In November 2002, the Chronicle of Higher Education asked a number of scholars this question: “What will the world be like five years after a war with Iraq?” To mark the fifth anniversary of the Iraq war, MESH asked all of the respondents to revisit their predictions. This week, MESH is posting the responses it has received.
John L. Esposito is University Professor and Director of the Prince Alwaleed bin Talal Center for Muslim-Christian Understanding at Georgetown University. In 2002, he wrote: “Five years after a U.S. war with Iraq, it is likely that the Arab world will be less democratic than more and that anti-Americanism will be stronger rather than weaker.” (Read his full prediction here.)
From John L. Esposito
It is both satisfying and yet depressing that my predictions five years ago have in fact been realized. Anti-Americanism has grown exponentially in the Muslim world as it has in many other parts of the world. Thus, the question “Why do they hate us?” remains important to ponder. Likewise, while the spread of democracy has been the stated goal of the Bush administration, the charge that America is does not seriously support democracy and really operates under a double standard continues to be strongly leveled against us.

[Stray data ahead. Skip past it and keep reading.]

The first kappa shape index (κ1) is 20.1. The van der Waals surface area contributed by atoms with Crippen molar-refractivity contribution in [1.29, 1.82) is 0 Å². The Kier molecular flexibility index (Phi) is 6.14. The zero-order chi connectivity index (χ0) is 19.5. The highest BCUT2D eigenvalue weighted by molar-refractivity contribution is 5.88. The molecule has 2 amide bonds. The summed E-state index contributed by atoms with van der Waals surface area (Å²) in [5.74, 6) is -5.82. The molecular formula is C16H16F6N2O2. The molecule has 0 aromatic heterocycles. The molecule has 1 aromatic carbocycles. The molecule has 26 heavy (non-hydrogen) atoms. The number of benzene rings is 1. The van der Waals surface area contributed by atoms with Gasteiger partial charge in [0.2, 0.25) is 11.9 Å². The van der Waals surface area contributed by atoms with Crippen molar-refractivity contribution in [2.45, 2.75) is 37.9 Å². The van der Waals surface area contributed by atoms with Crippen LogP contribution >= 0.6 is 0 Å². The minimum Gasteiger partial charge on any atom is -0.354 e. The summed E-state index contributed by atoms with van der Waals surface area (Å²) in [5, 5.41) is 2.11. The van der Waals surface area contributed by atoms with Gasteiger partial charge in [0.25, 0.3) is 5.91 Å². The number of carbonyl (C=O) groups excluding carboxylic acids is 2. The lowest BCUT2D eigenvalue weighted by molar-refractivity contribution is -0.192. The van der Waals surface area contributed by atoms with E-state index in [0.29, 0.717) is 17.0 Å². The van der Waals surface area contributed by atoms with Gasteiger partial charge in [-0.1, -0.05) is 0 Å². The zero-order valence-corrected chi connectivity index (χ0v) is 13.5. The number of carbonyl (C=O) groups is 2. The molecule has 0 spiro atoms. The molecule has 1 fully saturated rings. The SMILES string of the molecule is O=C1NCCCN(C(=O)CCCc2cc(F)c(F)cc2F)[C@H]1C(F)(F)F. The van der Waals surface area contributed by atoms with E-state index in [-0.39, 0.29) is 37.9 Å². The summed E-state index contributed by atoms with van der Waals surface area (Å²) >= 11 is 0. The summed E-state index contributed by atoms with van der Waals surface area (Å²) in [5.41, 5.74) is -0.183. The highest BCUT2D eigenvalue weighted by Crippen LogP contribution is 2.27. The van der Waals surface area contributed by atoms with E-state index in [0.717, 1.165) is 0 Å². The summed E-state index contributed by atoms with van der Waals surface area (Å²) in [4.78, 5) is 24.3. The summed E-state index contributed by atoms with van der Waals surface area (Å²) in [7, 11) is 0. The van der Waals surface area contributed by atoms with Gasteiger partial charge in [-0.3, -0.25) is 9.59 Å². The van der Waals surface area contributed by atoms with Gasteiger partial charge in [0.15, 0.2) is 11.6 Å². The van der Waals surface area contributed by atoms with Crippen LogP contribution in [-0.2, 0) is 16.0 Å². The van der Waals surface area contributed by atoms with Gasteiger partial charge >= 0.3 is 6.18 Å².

As we follow up on such issues after five years, what have we learned? To begin with, we have a new tool to enhance our understanding. Rather than depending upon the opinions and predictions of “experts,” we can listen to the people in the regions themselves by using data from the Gallup World Poll, which has been conducted since 2001 around the world.
Through 50,000 hour-long, face-to-face interviews with residents of more than 35 nations that are predominantly Muslim or have substantial Muslim populations, we have the largest and most comprehensive poll of the Muslim world, representing the voices of more than 90 percent of the world’s 1.3 billion Muslims, young and old, educated and illiterate, female and male, living in urban and rural settings
Responses to both closed and open-ended questions tell us a lot. For example, starting with anti-Americanism, our answers to the common question, “Why do they hate us?” have often been “They hate who we are—our way of life, freedoms, democracy, and gender equality.” However, if we listen to the voices of Muslim respondents, they contradict these views. When asked what they admired most about the West, the top response was the West’s technology, its value system of hard work, responsibility and rule of law and its fair political systems, democracy, human rights, free speech and gender equality.
On the other hand, when asked what they admire least about the West, among the top responses was “hatred or degradation of Islam and Muslims.” And when asked what the most important thing the United States could do to improve their quality of life, the most common response after “reduce unemployment and improve the economic infrastructure” was “stop interfering in the internal affairs of Arab/Islamic states,” “stop imposing your beliefs and policies,” “respect our political rights and stop controlling us,” and “give us our own freedom.”